Besides a potential DST, the GST rules will also change. Non-resident retailers selling to New Zealand consumers will be required to register for and charge New Zealand GST from 1 December 2019. The new rules will apply to offshore suppliers who make supplies (or expect to make) supplies of “distantly taxable goods” to New Zealand end consumers of NZD 60,000 or more in a 12-month period. Electronic marketplaces and re-deliverers also have a requirement to register and comply with the new rules.
European VAT Committee – Comments on Quick fixes and overview ECJ case law
The European VAT Committee had its 113th meeting on 3 June 2019. As a result of this meeting, the VAT Committee published its Working Paper nr. 968, with its views on the quick fixes package.
The Working Paper includes comments on how companies must deal with small losses in call-off stock situations, but also the question if a call-off stock warehouse can be considered a fixed establishment of the supplier. Furthermore, the Committee provides its views on triangular transactions and the meaning of the term ‘independent’ regarding proof of transport.
A specific remark is made regarding the exemption of an intra-Community supply of goods and interaction with the VAT Refund Directive. One of the requirements for an intra-Community supply is that the supplier must always have the VAT ID number of the customer. Without this VAT ID number, the supplier must charge local VAT.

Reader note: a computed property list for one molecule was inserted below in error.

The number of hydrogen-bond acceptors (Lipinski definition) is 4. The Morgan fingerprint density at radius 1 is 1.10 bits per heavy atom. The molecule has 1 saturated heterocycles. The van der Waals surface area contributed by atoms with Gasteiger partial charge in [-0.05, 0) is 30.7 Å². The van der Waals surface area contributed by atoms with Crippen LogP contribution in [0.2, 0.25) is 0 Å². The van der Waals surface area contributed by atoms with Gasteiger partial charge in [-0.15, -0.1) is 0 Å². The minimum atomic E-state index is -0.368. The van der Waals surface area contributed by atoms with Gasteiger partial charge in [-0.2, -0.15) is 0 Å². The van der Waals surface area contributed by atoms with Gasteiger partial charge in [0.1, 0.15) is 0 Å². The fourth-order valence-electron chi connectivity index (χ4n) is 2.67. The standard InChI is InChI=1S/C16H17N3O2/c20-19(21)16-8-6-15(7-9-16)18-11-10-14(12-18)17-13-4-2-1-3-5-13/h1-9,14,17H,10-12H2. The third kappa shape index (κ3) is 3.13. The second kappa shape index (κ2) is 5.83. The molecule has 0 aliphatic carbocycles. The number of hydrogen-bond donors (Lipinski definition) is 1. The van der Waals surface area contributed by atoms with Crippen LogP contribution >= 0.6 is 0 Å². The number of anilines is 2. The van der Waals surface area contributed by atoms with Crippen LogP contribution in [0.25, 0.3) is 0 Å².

According to the VAT Committee, when the supplier has invoiced VAT on an intra-Community supply of goods, if the acquirer has not provided their VAT identification number, and there is no possibility for a correction of that invoice afterwards, or the correction of the invoice becomes excessively difficult, then Member States should allow recovery of this VAT by the customer through the EU VAT refund procedure.
European Union – VAT Refunds
Claiming VAT Refund can be a time-consuming, tedious job. Firstly, the rules for the eligibility for VAT refunds are not the same in all countries, and not always clear. For example, a German court has asked the European Court of Justice whether an indication of a reference number on the invoice, instead of the actual invoice number, is sufficient to submit with the EU refund application, while suggesting that the principle of neutrality and the principle of proportionality would indicate that this classification information would be sufficient.